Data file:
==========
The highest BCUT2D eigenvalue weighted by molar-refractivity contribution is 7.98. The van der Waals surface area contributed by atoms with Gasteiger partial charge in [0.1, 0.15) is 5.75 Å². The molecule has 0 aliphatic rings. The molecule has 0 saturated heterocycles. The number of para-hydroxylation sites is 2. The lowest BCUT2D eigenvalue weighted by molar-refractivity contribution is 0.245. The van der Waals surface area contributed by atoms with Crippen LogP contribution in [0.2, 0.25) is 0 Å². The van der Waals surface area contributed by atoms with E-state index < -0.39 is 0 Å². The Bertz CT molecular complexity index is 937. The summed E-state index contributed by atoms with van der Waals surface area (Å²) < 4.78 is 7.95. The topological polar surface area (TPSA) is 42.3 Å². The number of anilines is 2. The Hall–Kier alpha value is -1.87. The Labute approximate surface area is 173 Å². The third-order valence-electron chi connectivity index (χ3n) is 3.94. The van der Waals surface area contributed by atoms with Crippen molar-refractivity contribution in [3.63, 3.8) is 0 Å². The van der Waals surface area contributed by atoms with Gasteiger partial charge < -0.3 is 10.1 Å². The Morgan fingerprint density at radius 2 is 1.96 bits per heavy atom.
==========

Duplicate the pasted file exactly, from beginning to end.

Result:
The highest BCUT2D eigenvalue weighted by molar-refractivity contribution is 7.98. The van der Waals surface area contributed by atoms with Gasteiger partial charge in [0.1, 0.15) is 5.75 Å². The molecule has 0 aliphatic rings. The molecule has 0 saturated heterocycles. The number of para-hydroxylation sites is 2. The lowest BCUT2D eigenvalue weighted by molar-refractivity contribution is 0.245. The van der Waals surface area contributed by atoms with Crippen LogP contribution in [0.2, 0.25) is 0 Å². The van der Waals surface area contributed by atoms with E-state index < -0.39 is 0 Å². The Bertz CT molecular complexity index is 937. The summed E-state index contributed by atoms with van der Waals surface area (Å²) < 4.78 is 7.95. The topological polar surface area (TPSA) is 42.3 Å². The number of anilines is 2. The Hall–Kier alpha value is -1.87. The Labute approximate surface area is 173 Å². The third-order valence-electron chi connectivity index (χ3n) is 3.94. The van der Waals surface area contributed by atoms with Crippen molar-refractivity contribution in [3.63, 3.8) is 0 Å². The van der Waals surface area contributed by atoms with Gasteiger partial charge < -0.3 is 10.1 Å². The Morgan fingerprint density at radius 2 is 1.96 bits per heavy atom.